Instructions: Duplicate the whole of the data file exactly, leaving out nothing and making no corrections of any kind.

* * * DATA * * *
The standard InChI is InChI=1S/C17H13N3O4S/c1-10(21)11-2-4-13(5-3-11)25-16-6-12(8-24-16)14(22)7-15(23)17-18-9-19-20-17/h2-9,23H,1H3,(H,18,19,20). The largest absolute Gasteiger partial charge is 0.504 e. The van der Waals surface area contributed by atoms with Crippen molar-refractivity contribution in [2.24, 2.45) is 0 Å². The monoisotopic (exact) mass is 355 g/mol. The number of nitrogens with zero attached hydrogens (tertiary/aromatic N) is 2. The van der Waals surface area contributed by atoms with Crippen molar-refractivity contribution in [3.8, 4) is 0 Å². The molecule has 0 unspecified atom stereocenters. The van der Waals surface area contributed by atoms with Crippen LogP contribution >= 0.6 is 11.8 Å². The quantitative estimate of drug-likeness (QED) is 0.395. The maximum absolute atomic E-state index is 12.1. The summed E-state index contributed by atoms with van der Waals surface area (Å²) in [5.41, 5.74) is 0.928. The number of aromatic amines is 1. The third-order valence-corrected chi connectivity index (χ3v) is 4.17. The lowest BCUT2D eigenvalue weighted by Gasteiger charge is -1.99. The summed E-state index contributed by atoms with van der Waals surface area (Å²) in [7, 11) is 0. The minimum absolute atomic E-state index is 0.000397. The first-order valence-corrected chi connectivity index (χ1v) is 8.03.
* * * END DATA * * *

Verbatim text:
The standard InChI is InChI=1S/C17H13N3O4S/c1-10(21)11-2-4-13(5-3-11)25-16-6-12(8-24-16)14(22)7-15(23)17-18-9-19-20-17/h2-9,23H,1H3,(H,18,19,20). The largest absolute Gasteiger partial charge is 0.504 e. The van der Waals surface area contributed by atoms with Crippen molar-refractivity contribution in [2.24, 2.45) is 0 Å². The monoisotopic (exact) mass is 355 g/mol. The number of nitrogens with zero attached hydrogens (tertiary/aromatic N) is 2. The van der Waals surface area contributed by atoms with Crippen molar-refractivity contribution in [3.8, 4) is 0 Å². The molecule has 0 unspecified atom stereocenters. The van der Waals surface area contributed by atoms with Crippen LogP contribution >= 0.6 is 11.8 Å². The quantitative estimate of drug-likeness (QED) is 0.395. The maximum absolute atomic E-state index is 12.1. The summed E-state index contributed by atoms with van der Waals surface area (Å²) in [5.41, 5.74) is 0.928. The number of aromatic amines is 1. The third-order valence-corrected chi connectivity index (χ3v) is 4.17. The lowest BCUT2D eigenvalue weighted by Gasteiger charge is -1.99. The summed E-state index contributed by atoms with van der Waals surface area (Å²) in [7, 11) is 0. The minimum absolute atomic E-state index is 0.000397. The first-order valence-corrected chi connectivity index (χ1v) is 8.03.